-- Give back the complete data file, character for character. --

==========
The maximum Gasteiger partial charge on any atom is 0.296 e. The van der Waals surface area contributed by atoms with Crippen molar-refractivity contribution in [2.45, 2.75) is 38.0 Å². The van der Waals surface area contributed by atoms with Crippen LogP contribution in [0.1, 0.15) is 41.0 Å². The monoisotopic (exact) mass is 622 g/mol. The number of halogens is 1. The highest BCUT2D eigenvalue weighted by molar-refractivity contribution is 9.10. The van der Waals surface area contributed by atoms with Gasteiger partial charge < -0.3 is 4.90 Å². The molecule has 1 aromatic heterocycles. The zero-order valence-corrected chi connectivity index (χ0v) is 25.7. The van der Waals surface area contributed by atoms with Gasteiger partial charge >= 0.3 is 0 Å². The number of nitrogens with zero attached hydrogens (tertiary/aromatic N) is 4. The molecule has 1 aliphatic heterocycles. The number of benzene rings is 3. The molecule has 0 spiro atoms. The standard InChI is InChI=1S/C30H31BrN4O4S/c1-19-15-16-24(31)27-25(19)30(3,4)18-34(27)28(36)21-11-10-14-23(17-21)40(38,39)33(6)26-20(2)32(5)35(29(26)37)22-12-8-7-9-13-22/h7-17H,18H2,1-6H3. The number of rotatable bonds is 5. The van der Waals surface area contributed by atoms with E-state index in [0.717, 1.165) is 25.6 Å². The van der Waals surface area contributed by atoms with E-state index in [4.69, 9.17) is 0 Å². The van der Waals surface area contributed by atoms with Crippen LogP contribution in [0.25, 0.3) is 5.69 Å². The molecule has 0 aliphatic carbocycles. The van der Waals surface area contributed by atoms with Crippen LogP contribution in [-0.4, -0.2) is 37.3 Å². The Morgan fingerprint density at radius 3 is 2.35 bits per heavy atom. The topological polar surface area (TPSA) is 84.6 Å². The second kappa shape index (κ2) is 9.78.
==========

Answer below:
The maximum Gasteiger partial charge on any atom is 0.296 e. The van der Waals surface area contributed by atoms with Crippen molar-refractivity contribution in [2.45, 2.75) is 38.0 Å². The van der Waals surface area contributed by atoms with Crippen LogP contribution in [0.1, 0.15) is 41.0 Å². The monoisotopic (exact) mass is 622 g/mol. The number of halogens is 1. The highest BCUT2D eigenvalue weighted by molar-refractivity contribution is 9.10. The van der Waals surface area contributed by atoms with Gasteiger partial charge < -0.3 is 4.90 Å². The molecule has 1 aromatic heterocycles. The zero-order valence-corrected chi connectivity index (χ0v) is 25.7. The van der Waals surface area contributed by atoms with Gasteiger partial charge >= 0.3 is 0 Å². The number of nitrogens with zero attached hydrogens (tertiary/aromatic N) is 4. The molecule has 1 aliphatic heterocycles. The number of benzene rings is 3. The molecule has 0 spiro atoms. The standard InChI is InChI=1S/C30H31BrN4O4S/c1-19-15-16-24(31)27-25(19)30(3,4)18-34(27)28(36)21-11-10-14-23(17-21)40(38,39)33(6)26-20(2)32(5)35(29(26)37)22-12-8-7-9-13-22/h7-17H,18H2,1-6H3. The number of rotatable bonds is 5. The van der Waals surface area contributed by atoms with E-state index in [0.717, 1.165) is 25.6 Å². The van der Waals surface area contributed by atoms with E-state index in [4.69, 9.17) is 0 Å². The van der Waals surface area contributed by atoms with Crippen LogP contribution in [0.25, 0.3) is 5.69 Å². The molecule has 0 aliphatic carbocycles. The van der Waals surface area contributed by atoms with Crippen LogP contribution in [-0.4, -0.2) is 37.3 Å². The Morgan fingerprint density at radius 3 is 2.35 bits per heavy atom. The topological polar surface area (TPSA) is 84.6 Å². The second kappa shape index (κ2) is 9.78.